Abstract  The expansion of the universe is accelerated: Riess and Perlmutter, in 1998, found observational evidences of that, observing type IA supernovae, respectively in the "Highz SN Search Team" and "Supernova Cosmology Project". Their luminosity distance, at a given redshift, was larger than expected for a decelerating universe; the only way to explain such observation was to admit the universe acceleration. This fact, initially, appeared quite strange, since the only force acting on cosmic scales is gravity which is supposed to be attractive, if the strong energy condition holds. So, if we want to remain in the framework of general relativity, we should add in the cosmological model an exotic form of energy, called dark energy, which, violating the strong energy condition, allows an accelerated expansion. There are also other observational evidences confirming the existence of dark energy: The age of the universe: a computation of the current age of the universe gives a result in contrast with stellar formation theory if you do not consider dark energy contribution in the calculation. Cosmic Microwave Background (CMB) observations: Observations of the CMB anisotropies power spectrum, especially the position of the first peak, tells us clearly that the universe is almost flat. However, in a model with only baryons and dark matter, it is di cult to explain such flatness. Matter power spectrum: The power spectrum of density perturbations has a bell shape; for small k perturbations the power spectrum grows almost linearly, for large k it falls down quadratically, where k is the inverse of the wavelength of the perturbation. The turning point is keq, the scale that enters inside the Hubble horizon at the time of matterradiation equivalence. The position of keq is di erent if a model with both dark energy and matter is considered with respect to a model with only matter. Experimental data are better fitted by the model which includes also dark energy. Even before dark energy was discovered, it was believed that an accelerated exponential expansion should have been happened in the early universe: inflation. Indeed the standard cosmological model has some internal contradictions and issues, which could be summarized in 3 principal problems: Flatness problem: CMB observations show us that the universe is almost flat. However, studying dynamically the evolution of the curvature, it is possible to see that it tends to increase with time. This means that the universe should have been even more flat in the past. So, in order to have the universe we observe today, we must set the initial curvature almost exactly equal to 0. However, this appear to be a finetuning of the initial conditions, we would prefer to have a physical mechanism which could explain such flatness. Horizon problem: CMB homogeneity and isotropy gives a strong support to the cosmological principle, but it hides something very weird: computing the horizon size at the time of last scattering, we find that it was of about 0.4 Mpc, corresponding to an angle of 2 in our sky. Last scattering surface can be divided in about 20000 patches of the horizon size. But, in every direction, a measure of the CMB photons temperature gives always the same result: T 2.725 K. Thus a question arises quite naturally: how could the CMB have such an homogeneous temperature if all these patches have never had time to communicate with each other? Monopole problem: it is not only a cosmological problem but also a particle physics one. GUT theories predicts, after the spontaneous symmetry breaking of the SU(5) symmetry, the creation of pointlike topological defects, the magnetic monopoles. Studying their dynamics in a cosmological context, it can be proven that they should have more energy density than all the rest of the matter in the universe, but how it is possible since we have never seen neither one magnetic monopole? Inflation is an elegant solution for all the three problems, as we will see in the thesis. So, in the modern cosmological paradigm, there are two phases of accelerated expan sion, one happened in the early universe and one at late times. For what concerns late time cosmic acceleration, the model which better fits observational data is CDM, where the cosmological constant , which acts as a vacuum energy, plays the role of dark energy. However there are also other models based on scalar fields, called quintessence models, which try to explain this phenomenon. For what concerns inflation, the most popular models are, again, based on a scalar field (the inflaton), which, under certain conditions, can drive the initial exponential expansion. However both quintessence and inflaton fields are not included in the standard model of particle physics (SM), and, if not found, they weaken the models based on them, since they seem inserted just to explain incomprehensible phenomena. From the theoretical point of view, it could be much better if such fields were already present in the SM. An interesting work, from which I took inspiration for this thesis, identifies the scalar field responsible for the late time cosmic acceleration with the standard model Higgs field, coupled to the SO(3) YangMills field. It proves that acceleration can arise dynamically, with the Higgs potential which acts as a cosmological constant. This is a great result, since it does not need to introduce a cosmological constant or a field beyond the standard model. However this model fails in the early universe dynamics, since it does not predicts inflation. Also for inflation there is a model which identify the inflaton with the Higgs field: Higgs inflation. However, in this case, Higgs field is non minimally coupled to gravity and the interactions with the other SM fields are neglected, since they are usually considered unable to change the inflationary dynamics. But, for what we know, there is no proof, in the literature, of that. So, in order to improve Higgs inflation model, we considered a new lagrangian including the interaction of the Higgs field with the SO(3) YangMills one, also in the hope to reconcile Higgs inflation and Higgs dark energy models under a unique physical explanation. So we studied if, including the interaction, inflation is preserved and which are the constraints that inflationary paradigm imposes on the standard model parameters. In Chapter 1 we will briefly explain the cosmological principle, deriving from that the structure of the universe (FriedmanLemaitreRobertsonWalker (FLRW) metric) and its dynamics. Then we will show the evidences for the existence of dark energy, and finally we will analyze some dark energy models, explaining their advantages and disadvantages. In Chapter 2, we will come back to the problems of the standard cosmological model and we will explain them more quantitatively, showing also how inflation can solve them. Then we will deepen the inflation dynamics, explaining the three main formu lations of it: old, new and chaotic inflation. We will also analyze the cosmological linear perturbation theory and define the spectral indices. Finally we will present the Higgs inflation model. In Chapter 3, after a brief introduction on gauge symmetries and YangMills fields, we will try to include the interaction between the Higgs and the SO(3) YangMills field in the Higgs inflation model, in order to see if it can provide a viable model for inflation or if it spoils it completely.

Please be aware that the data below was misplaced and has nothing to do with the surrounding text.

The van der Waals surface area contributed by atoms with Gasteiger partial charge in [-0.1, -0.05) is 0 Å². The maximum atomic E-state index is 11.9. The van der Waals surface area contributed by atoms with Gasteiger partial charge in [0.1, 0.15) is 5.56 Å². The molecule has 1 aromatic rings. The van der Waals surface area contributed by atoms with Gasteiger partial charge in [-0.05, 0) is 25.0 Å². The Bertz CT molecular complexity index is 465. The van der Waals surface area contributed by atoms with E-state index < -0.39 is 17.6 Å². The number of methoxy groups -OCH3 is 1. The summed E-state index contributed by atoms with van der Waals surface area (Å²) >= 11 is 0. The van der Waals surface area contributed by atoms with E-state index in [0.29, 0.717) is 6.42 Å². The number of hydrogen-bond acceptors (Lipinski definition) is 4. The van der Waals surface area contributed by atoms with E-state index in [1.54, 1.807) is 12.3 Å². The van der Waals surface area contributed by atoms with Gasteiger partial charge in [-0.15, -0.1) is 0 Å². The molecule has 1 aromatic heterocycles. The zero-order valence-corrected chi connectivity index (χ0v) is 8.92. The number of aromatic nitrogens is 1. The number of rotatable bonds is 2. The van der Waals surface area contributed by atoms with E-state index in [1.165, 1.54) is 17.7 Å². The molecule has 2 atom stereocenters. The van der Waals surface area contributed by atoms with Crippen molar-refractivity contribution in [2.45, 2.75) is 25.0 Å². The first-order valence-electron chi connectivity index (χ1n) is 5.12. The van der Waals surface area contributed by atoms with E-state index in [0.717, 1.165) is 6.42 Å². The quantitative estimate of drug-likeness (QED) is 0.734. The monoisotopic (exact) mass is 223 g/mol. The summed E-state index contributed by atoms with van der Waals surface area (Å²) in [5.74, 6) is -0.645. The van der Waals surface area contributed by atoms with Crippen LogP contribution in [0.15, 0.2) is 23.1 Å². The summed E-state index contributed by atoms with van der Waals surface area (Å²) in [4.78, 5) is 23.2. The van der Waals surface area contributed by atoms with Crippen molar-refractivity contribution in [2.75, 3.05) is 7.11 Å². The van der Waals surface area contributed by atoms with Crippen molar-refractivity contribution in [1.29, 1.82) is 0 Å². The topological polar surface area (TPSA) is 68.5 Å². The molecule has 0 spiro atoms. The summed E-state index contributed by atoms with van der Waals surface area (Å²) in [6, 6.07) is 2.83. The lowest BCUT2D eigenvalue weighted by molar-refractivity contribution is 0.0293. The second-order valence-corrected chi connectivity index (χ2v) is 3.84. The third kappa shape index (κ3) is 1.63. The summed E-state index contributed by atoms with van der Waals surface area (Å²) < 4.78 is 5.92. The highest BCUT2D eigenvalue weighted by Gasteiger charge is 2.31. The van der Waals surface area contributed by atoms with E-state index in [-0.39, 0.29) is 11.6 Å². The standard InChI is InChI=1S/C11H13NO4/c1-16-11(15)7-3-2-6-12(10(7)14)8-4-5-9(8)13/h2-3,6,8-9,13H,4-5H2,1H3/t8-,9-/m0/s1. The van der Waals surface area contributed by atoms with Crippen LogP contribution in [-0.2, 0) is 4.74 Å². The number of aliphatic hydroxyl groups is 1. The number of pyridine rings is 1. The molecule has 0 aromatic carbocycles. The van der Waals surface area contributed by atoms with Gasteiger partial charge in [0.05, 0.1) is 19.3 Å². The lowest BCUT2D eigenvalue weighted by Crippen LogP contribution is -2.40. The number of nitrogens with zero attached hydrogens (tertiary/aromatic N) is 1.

Anno iscrizione  
Data conseguimento  25 ott 2017 
Luogo conseguimento  Trento 
Relatore/i 
Massimiliano Rinaldi